Collier has sufficiently demonstrated that the failure of his counsel to make an offer of proof on the record, or effectively to present at sentencing the wealth of mitigating evidence (including expert testimony), creates a reasonable probability that, but for their errors, he would not have received a death sentence.  “The purpose of a sentencing hearing is to provide the jury with the information necessary for it to render an individualized sentencing determination ․ [based upon] the character and record of the individualized offender and the circumstances of the particular offense.”   Dobbs v. Turpin, 142 F.3d 1383, 1386-87 (11th Cir.1998) (internal quotations and citations omitted).   The errors of Collier's counsel in the sentencing phase frustrated that purpose;  counsel presented ten separate witnesses, including Collier's wife, whose relevant testimony consisted almost entirely of one or two word answers to inquiries as to Collier's general reputation in the community, his reputation for truth and veracity, his reputation for hard work, and his reputation as a man who supports his family.   The testimony of Collier's trial counsel in his habeas corpus proceedings, as well as the affidavits of persons who either were interviewed by trial counsel but not called to testify or who testified before the jury, demonstrates that counsel were aware of numerous facts from Collier's personal, medical, and social history that would have led the jury to forego the death penalty.

In evaluating the probability that Collier's jury would have rejected the death penalty, we must not forget to balance the aggravating and mitigating factors that would have been before the jury in the absence of his counsels' errors.  Strickland, 466 U.S. at 695, 104 S.Ct. at 2069.   The district court held that even if defense counsel were ineffective in every way alleged in Collier's petition, Collier would be unable to demonstrate prejudice because:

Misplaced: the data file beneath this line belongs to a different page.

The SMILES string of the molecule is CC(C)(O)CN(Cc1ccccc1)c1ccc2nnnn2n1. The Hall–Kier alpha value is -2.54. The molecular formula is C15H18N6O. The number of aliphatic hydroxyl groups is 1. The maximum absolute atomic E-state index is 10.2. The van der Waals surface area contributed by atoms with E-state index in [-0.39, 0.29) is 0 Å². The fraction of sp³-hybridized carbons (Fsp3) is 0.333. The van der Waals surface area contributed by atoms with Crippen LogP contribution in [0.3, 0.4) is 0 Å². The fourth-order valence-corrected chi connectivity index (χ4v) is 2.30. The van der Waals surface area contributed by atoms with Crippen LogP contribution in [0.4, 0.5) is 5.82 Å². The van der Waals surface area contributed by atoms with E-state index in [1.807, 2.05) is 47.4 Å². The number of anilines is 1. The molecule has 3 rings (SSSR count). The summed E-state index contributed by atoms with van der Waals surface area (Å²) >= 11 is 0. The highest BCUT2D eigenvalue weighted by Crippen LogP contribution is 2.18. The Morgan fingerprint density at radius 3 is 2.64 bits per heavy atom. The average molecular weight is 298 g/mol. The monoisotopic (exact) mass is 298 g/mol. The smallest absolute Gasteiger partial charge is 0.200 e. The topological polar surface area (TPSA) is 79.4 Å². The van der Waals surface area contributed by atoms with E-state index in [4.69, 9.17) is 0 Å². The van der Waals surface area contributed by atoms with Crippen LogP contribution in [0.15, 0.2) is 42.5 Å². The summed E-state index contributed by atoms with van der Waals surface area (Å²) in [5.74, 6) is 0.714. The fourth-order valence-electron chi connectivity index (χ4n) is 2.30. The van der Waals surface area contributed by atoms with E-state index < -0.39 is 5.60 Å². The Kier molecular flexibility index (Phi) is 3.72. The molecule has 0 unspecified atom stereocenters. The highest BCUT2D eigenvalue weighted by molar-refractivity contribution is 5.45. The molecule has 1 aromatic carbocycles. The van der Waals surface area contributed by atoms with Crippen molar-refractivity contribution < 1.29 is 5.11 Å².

[t]he murder took place following an armed robbery;  it involved a defendant who wrested a police officer's gun from him, shot one officer, and then turned and killed the officer whose gun he had taken;  and the murder occurred in a rural community, where the murdered officer was widely known.

The first two factors listed by the district court generally represent the aggravating circumstances of Collier's murder conviction:  he killed a police officer while trying to prevent his arrest for the commission of another felony.   Although we do not underestimate the strength of these aggravating factors, we believe that there is at least a reasonable probability that a jury confronted with the stark contrast between Collier's acts on the day of the crimes and his history would not have voted for the death sentence.   See Dobbs, 142 F.3d at 1390 (quoting Jackson v. Herring, 42 F.3d 1350, 1366 (11th Cir.1995), for the proposition that “[m]any death penalty cases involve murders that are carefully planned, or accompanied by torture, rape, or kidnaping”).   Had counsel presented the wealth of mitigating evidence that they gathered in preparation for the sentencing phase of the trial, see supra note 19, we believe there is a reasonable probability that consideration of these facts would have led the jury to a different result.   See Dobbs, 142 F.3d at 1390-91 (affirming grant of the writ in case where evidence of “unfortunate upbringing” was not investigated by counsel and not presented during the sentencing phase of defendant's trial).